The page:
Welcome to Bookmarker!

This is a personal project by @dellsystem. I built this to help me retain information from the books I'm reading.

Source code on GitHub (MIT license).

At the market, the girl picked out the wine: it was sunset-colored, more orange than red or pink. Émile had never heard of the type and, afterward, he could never manage to conjure up its name again. At her parents’ house, they opened the wine and had it alongside a first course of braised leeks in mustard sauce and it was the most glorious thing Émile had ever tasted, he said. The wine was sharp and dry and acidic, but also laced with honey. It was like the whole day at the beach had been boiled down and put into a bottle and then served cold, still smelling of all its good, warm summer smells.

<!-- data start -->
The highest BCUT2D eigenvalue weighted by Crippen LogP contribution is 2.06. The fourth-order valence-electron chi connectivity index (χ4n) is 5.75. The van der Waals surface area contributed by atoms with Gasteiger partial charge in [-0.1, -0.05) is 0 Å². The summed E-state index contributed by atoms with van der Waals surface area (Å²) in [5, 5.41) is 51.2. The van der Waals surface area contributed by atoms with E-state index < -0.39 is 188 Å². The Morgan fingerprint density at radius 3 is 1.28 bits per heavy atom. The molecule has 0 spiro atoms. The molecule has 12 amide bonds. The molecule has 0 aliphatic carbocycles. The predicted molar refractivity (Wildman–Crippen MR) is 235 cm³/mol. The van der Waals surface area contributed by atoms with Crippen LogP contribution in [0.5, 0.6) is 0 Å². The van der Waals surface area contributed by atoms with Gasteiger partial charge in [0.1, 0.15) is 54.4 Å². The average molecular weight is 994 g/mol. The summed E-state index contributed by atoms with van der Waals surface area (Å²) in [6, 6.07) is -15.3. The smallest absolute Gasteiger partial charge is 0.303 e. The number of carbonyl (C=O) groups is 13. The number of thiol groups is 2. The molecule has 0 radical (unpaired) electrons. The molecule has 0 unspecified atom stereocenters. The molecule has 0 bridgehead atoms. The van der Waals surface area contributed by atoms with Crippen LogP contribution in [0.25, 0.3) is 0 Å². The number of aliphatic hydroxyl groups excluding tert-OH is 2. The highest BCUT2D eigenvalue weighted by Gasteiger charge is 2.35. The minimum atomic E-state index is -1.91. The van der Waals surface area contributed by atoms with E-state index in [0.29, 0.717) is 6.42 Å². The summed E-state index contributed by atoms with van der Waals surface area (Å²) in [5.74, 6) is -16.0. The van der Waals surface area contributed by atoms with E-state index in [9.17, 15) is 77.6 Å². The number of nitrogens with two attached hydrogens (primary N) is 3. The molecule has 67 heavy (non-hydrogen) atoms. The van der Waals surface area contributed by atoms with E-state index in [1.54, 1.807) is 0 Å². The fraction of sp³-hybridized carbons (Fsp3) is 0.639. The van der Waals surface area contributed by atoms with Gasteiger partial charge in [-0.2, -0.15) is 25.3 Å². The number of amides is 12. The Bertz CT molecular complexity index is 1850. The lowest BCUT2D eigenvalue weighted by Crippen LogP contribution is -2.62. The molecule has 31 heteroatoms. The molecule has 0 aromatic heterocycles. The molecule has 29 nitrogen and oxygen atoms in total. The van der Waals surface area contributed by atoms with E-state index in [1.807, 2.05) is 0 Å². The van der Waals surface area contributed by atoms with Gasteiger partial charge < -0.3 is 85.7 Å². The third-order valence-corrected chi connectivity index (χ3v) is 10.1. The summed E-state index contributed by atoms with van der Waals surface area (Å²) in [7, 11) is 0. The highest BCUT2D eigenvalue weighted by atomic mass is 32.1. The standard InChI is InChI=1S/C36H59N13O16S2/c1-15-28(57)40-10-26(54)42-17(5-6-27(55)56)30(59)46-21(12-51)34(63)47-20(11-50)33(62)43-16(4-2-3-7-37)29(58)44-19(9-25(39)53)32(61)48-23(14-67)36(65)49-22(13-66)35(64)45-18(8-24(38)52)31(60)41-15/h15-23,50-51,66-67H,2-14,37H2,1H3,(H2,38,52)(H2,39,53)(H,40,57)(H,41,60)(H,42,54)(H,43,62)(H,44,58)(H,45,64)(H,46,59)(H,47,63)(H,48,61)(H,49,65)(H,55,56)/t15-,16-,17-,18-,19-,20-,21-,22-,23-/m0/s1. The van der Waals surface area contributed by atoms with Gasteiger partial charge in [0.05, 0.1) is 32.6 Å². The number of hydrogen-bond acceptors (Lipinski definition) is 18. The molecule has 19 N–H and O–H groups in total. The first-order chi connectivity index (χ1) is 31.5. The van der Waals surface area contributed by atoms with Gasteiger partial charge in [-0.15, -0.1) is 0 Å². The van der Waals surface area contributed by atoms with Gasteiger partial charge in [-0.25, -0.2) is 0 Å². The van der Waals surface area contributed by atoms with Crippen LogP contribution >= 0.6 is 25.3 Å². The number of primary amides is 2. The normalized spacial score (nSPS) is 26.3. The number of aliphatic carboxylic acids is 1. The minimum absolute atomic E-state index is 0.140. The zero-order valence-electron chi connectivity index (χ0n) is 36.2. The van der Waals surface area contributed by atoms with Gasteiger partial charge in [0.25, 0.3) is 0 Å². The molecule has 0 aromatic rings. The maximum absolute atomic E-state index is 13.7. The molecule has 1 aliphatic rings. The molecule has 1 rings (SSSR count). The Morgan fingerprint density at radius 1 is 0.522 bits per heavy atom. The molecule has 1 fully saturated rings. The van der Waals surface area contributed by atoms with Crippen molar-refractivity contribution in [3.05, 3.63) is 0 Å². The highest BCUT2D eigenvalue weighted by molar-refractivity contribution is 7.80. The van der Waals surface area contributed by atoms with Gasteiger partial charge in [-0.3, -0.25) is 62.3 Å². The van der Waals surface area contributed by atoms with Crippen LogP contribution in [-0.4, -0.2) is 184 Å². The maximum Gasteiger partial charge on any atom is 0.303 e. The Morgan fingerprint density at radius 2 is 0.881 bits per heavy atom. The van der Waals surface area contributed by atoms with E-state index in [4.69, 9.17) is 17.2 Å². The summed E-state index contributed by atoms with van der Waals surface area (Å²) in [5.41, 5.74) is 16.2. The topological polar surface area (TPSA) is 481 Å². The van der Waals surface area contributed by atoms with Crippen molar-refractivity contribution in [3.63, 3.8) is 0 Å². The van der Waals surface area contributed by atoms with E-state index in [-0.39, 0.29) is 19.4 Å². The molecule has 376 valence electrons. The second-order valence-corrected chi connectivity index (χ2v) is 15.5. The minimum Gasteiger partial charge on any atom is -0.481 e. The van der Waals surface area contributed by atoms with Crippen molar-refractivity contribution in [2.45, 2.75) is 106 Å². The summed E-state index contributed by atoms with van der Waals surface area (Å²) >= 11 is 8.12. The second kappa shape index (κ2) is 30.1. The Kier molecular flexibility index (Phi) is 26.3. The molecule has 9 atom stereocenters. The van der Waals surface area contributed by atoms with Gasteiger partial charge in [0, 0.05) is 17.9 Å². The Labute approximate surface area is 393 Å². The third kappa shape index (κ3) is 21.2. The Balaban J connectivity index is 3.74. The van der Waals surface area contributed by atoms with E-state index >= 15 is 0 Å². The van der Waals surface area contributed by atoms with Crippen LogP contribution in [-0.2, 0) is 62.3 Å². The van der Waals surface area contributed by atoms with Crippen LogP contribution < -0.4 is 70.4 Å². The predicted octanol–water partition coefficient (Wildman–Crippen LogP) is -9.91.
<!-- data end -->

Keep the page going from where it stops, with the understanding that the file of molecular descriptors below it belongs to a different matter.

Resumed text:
Years later, back in Pittsburgh, Émile chanced upon the same wine for sale in a shop. He’d been looking for it for years but hadn’t known what to ask for. He recognized it immediately, though, from the label and also the orange color, and he bought a bottle to take home and then picked up some leeks and whole grain mustard to go with it. But, as he would always tell it to me, when he tasted it all those years later, he realized it wasn’t the wine, it had never been the wine. Rather, it had been “the flavor of the whole day,” as he used to put it—that was what he had been tasting back then. It was brewed, that flavor, from a complex assortment of impressions, the beach and the bike ride and the girl and her hair in his mouth and her family’s second-floor apartment with its windows open to the street and the leeks in mustard sauce and then also, finally, the wine. But it had never been just the wine.

—p.142 Dinner Parties as Hanging Out (139) by Sheila Liming 1 year, 3 months ago